Stranger Than Fiction
In looking for some of these recommendations, it's so good to know that there are those friends out there who know me all too well. I love the strange, unusual, and imaginative, especially if you can attach some sort of metaphor to it. 'Stranger Than Fiction' not only pulls this off, but it's another shining example of a movie that suggests an otherwise typecast actor certainly can come through, and allow us to care about his character.
Harold Crick (Will Ferrell) is an IRS agent who lives his life by numbers, and has a real attachment to his wristwatch. When he is assigned to audit a baker who has been dodging her taxes, Ana Pascal (Maggie Gyllenhaal), he finds himself falling for her pretty quickly while she's not exactly returning the feeling. On the same day, Crick ends up hearing an unknown voice who seems to be narrating his life, and slowly driving him crazy - especially when the narrator states that he is going to die soon.
Though Harold is deemed as having schizophrenia, he knows there's something much stranger at work, as the voice isn't telling him what to do so much as narrate what he's doing. Soon, he finds himself talking to literary professor Jules Hilbert (Dustin Hoffman) who seems to want to help, and accepts what Harold is telling him about this weird voice.
It turns out, this voice is coming from a renowned author, Karen Eiffel (Emma Thompson) who hasn't published in quite some time. She is writing Crick's story as he's living it, but in looking for a way to kill him off (as she tends to do with her leads), she experiences severe writer's block and looks to Penny Escher (Queen Latifah) for assistance in finishing her book. The big question behind the film is "Does Harold have to die, as he's told he will, or can he do somehing to change his fate?"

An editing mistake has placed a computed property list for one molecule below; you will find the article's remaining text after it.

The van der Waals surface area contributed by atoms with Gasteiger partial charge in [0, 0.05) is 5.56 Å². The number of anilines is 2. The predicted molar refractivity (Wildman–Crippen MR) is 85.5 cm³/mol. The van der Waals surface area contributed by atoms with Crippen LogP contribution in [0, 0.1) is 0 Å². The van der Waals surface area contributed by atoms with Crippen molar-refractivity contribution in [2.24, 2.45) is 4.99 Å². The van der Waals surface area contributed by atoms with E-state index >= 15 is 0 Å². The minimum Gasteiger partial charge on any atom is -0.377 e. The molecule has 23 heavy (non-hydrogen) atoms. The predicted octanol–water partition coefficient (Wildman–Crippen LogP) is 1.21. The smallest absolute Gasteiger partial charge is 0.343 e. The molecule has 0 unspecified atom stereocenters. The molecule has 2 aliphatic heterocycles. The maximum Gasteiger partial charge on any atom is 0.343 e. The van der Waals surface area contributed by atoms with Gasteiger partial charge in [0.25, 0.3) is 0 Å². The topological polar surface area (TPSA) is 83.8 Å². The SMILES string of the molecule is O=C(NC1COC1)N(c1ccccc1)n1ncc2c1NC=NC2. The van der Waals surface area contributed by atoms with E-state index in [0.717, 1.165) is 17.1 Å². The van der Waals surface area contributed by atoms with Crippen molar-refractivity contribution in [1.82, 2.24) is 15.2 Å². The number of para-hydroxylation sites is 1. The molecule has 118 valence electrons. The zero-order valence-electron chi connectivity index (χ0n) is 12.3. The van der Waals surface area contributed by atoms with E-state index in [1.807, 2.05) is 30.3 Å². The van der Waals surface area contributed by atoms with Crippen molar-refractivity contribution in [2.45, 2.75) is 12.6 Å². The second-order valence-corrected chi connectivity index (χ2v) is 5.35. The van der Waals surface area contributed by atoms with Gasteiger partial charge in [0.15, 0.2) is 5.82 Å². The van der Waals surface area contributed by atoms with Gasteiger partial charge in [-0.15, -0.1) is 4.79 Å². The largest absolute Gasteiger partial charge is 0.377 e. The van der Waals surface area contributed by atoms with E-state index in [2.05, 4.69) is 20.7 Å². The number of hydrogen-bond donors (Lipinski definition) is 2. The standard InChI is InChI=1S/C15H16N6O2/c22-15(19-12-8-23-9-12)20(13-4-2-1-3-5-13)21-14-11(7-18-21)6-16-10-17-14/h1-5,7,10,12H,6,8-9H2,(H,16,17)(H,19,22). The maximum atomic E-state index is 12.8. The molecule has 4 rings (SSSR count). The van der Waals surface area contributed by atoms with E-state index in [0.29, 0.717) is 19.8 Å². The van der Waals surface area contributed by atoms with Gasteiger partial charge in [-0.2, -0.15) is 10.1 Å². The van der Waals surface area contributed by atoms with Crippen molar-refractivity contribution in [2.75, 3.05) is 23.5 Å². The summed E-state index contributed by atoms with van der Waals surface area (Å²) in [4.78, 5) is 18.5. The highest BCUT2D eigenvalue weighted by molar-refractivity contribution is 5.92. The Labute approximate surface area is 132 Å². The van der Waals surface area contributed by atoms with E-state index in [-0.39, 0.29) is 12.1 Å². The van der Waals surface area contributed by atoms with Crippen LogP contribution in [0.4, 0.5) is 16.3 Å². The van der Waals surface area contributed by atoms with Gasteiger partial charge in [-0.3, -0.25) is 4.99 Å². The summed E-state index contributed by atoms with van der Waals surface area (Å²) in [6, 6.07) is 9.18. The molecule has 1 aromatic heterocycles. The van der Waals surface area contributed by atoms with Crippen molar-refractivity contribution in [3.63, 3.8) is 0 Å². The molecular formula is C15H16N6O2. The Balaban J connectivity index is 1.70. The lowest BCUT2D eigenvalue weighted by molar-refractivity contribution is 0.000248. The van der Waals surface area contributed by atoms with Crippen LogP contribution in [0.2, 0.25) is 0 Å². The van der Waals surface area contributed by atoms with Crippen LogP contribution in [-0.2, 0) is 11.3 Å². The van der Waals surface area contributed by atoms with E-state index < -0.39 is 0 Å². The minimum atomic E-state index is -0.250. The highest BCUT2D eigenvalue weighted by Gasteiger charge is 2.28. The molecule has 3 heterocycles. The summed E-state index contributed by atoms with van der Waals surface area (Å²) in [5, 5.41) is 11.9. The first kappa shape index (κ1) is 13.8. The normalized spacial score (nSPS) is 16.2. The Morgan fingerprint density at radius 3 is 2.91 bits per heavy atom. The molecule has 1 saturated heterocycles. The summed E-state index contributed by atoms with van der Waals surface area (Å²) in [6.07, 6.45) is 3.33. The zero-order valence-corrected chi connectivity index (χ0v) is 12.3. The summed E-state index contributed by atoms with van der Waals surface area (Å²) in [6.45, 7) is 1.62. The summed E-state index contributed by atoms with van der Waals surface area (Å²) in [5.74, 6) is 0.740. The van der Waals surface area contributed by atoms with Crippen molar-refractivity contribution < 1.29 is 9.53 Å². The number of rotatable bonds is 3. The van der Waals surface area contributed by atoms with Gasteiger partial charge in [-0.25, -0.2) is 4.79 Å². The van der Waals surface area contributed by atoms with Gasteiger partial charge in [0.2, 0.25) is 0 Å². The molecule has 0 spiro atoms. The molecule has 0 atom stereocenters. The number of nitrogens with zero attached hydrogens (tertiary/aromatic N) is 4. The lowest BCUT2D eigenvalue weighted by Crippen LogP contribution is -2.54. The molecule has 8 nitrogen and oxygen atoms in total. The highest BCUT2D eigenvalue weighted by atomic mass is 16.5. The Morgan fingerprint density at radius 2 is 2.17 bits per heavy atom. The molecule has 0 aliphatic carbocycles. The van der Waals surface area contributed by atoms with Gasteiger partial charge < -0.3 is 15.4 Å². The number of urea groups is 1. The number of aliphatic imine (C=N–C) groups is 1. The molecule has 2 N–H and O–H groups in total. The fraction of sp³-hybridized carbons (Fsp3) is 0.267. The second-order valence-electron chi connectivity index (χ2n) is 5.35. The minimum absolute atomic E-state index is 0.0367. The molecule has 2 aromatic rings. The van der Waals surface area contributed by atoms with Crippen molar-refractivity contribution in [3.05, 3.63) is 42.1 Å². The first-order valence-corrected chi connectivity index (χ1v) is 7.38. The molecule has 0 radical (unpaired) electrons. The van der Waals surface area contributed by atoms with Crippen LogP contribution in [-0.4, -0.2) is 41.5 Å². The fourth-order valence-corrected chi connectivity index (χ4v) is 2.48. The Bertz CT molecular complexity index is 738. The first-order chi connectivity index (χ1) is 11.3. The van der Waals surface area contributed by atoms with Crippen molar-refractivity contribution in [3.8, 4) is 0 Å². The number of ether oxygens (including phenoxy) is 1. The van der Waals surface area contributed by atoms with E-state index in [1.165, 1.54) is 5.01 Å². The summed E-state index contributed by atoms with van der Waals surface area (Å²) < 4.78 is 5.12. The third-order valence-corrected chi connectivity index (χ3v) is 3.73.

Much of it does play out as a love story, but I found that the love story does end up taking a side seat to the more deeper meaning behind it all. The whole idea that someone else out there is writing your life as its unfolding is really out there, and at first glance, you don't really get how it works. However, as the film unfolds, I found myself seeing it as a big metaphor for having to face death. Quite simply, the author is God, and the character is the average person who, despite being in control of his actions, probably can't change his ultimate fate, altogether.
It immediately made me think of what it must be like to be diagnosed with something fatal, and have to face your last days leading up to your death, head-on, weather you like it or not. I have witnessed how incredibly hard this can be, and the film translates it really quite well. So I'm thankful to have gotten deeper meaning from it than just an interesting story about love. For me, it's really much more about mortality, and I think that's what really makes it work.
It's one of the more interesting titles that I've been introduced to, and I could see myself popping it on again pretty easily if the mood hits me just right. Based on Farrell's Golden Globe nominated performance alone, it's a good reminder that sometimes Hollywood has the power to look at a performer and say "you have potential, but you're too busy doing the same thing, over and over again". He also has a dramatic role in 'Everything Must Go', but this was probably the first time he really made me relate to and feel for one of his characters.
It's currently available on Netflix (Canada) for an easy watch, and it's actually lighter than I make it sound with all of the "death" subject matter. It's well worth a couple of hours of anyone's time, and I'm sad to say that I've been missing out on a great story for about 14 years now. I am, however, grateful for the recommendation, as this one was pretty well right up my alley. By all means, I'd love to hear any and all recommendations that are similar to this, if there are any, because I was altogether impressed, and it left me with a grateful outlook on life.
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